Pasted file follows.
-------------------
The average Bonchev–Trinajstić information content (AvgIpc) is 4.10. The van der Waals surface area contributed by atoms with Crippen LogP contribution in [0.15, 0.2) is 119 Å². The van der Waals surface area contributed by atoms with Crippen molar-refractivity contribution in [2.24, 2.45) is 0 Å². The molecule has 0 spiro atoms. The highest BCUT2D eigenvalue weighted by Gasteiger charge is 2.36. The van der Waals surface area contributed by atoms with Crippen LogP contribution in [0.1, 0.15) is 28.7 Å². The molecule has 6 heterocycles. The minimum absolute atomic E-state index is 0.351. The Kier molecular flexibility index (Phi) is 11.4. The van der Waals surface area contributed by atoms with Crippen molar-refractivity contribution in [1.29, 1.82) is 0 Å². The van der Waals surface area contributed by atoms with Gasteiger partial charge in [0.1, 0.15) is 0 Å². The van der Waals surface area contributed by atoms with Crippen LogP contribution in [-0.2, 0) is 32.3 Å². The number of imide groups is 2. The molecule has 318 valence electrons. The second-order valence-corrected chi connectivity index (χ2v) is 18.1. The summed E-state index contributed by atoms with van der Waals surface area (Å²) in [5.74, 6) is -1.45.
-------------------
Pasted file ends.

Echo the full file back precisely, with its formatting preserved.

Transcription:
The average Bonchev–Trinajstić information content (AvgIpc) is 4.10. The van der Waals surface area contributed by atoms with Crippen LogP contribution in [0.15, 0.2) is 119 Å². The van der Waals surface area contributed by atoms with Crippen molar-refractivity contribution in [2.24, 2.45) is 0 Å². The molecule has 0 spiro atoms. The highest BCUT2D eigenvalue weighted by Gasteiger charge is 2.36. The van der Waals surface area contributed by atoms with Crippen LogP contribution in [0.1, 0.15) is 28.7 Å². The molecule has 6 heterocycles. The minimum absolute atomic E-state index is 0.351. The Kier molecular flexibility index (Phi) is 11.4. The van der Waals surface area contributed by atoms with Crippen molar-refractivity contribution in [1.29, 1.82) is 0 Å². The van der Waals surface area contributed by atoms with Gasteiger partial charge in [0.1, 0.15) is 0 Å². The van der Waals surface area contributed by atoms with Crippen LogP contribution in [-0.2, 0) is 32.3 Å². The number of imide groups is 2. The molecule has 318 valence electrons. The second-order valence-corrected chi connectivity index (χ2v) is 18.1. The summed E-state index contributed by atoms with van der Waals surface area (Å²) in [5.74, 6) is -1.45.